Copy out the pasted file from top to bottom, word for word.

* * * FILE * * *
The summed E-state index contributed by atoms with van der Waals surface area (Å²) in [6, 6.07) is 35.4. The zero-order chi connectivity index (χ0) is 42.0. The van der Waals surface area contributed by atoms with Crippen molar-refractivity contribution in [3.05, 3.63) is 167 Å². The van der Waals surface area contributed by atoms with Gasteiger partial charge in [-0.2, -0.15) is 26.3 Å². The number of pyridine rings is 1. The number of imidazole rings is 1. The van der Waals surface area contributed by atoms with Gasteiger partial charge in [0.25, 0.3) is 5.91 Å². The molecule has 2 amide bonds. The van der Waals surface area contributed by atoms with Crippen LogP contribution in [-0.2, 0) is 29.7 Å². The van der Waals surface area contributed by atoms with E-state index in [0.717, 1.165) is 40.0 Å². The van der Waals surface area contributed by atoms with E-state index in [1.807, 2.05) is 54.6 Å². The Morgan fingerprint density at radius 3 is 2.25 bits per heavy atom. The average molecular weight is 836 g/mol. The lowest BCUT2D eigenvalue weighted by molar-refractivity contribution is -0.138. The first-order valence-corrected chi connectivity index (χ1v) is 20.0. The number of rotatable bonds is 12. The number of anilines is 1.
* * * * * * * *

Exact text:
The summed E-state index contributed by atoms with van der Waals surface area (Å²) in [6, 6.07) is 35.4. The zero-order chi connectivity index (χ0) is 42.0. The van der Waals surface area contributed by atoms with Crippen molar-refractivity contribution in [3.05, 3.63) is 167 Å². The van der Waals surface area contributed by atoms with Gasteiger partial charge in [-0.2, -0.15) is 26.3 Å². The number of pyridine rings is 1. The number of imidazole rings is 1. The van der Waals surface area contributed by atoms with Gasteiger partial charge in [0.25, 0.3) is 5.91 Å². The molecule has 2 amide bonds. The van der Waals surface area contributed by atoms with Crippen LogP contribution in [-0.2, 0) is 29.7 Å². The van der Waals surface area contributed by atoms with E-state index in [0.717, 1.165) is 40.0 Å². The van der Waals surface area contributed by atoms with E-state index in [1.807, 2.05) is 54.6 Å². The Morgan fingerprint density at radius 3 is 2.25 bits per heavy atom. The average molecular weight is 836 g/mol. The lowest BCUT2D eigenvalue weighted by molar-refractivity contribution is -0.138. The first-order valence-corrected chi connectivity index (χ1v) is 20.0. The number of rotatable bonds is 12. The number of anilines is 1.